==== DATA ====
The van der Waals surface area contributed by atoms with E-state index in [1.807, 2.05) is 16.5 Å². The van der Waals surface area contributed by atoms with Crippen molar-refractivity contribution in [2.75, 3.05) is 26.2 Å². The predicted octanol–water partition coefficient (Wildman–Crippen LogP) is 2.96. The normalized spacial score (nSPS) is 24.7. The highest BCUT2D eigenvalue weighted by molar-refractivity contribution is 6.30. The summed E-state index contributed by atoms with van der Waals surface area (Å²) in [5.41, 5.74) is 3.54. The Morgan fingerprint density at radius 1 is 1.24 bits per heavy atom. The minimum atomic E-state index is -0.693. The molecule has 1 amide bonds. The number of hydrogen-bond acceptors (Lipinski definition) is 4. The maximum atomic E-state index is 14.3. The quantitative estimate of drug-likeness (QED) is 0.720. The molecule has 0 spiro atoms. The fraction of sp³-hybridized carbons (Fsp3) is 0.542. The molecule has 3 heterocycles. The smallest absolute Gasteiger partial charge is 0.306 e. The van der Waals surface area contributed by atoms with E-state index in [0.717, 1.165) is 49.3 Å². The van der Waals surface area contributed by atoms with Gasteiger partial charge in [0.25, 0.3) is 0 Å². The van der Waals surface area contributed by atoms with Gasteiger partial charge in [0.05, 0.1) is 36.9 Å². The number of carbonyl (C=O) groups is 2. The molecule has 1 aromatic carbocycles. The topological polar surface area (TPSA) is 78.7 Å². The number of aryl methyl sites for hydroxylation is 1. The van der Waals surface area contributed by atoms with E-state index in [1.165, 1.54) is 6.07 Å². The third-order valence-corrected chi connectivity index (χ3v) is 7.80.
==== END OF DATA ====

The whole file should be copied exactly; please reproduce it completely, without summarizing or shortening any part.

The van der Waals surface area contributed by atoms with E-state index in [1.807, 2.05) is 16.5 Å². The van der Waals surface area contributed by atoms with Crippen molar-refractivity contribution in [2.75, 3.05) is 26.2 Å². The predicted octanol–water partition coefficient (Wildman–Crippen LogP) is 2.96. The normalized spacial score (nSPS) is 24.7. The highest BCUT2D eigenvalue weighted by molar-refractivity contribution is 6.30. The summed E-state index contributed by atoms with van der Waals surface area (Å²) in [5.41, 5.74) is 3.54. The Morgan fingerprint density at radius 1 is 1.24 bits per heavy atom. The minimum atomic E-state index is -0.693. The molecule has 1 amide bonds. The number of hydrogen-bond acceptors (Lipinski definition) is 4. The maximum atomic E-state index is 14.3. The quantitative estimate of drug-likeness (QED) is 0.720. The molecule has 0 spiro atoms. The fraction of sp³-hybridized carbons (Fsp3) is 0.542. The molecule has 3 heterocycles. The smallest absolute Gasteiger partial charge is 0.306 e. The van der Waals surface area contributed by atoms with E-state index in [0.717, 1.165) is 49.3 Å². The van der Waals surface area contributed by atoms with Gasteiger partial charge in [0.25, 0.3) is 0 Å². The van der Waals surface area contributed by atoms with Gasteiger partial charge in [0.05, 0.1) is 36.9 Å². The number of carbonyl (C=O) groups is 2. The molecule has 1 aromatic carbocycles. The topological polar surface area (TPSA) is 78.7 Å². The number of aryl methyl sites for hydroxylation is 1. The van der Waals surface area contributed by atoms with E-state index in [1.165, 1.54) is 6.07 Å². The third-order valence-corrected chi connectivity index (χ3v) is 7.80.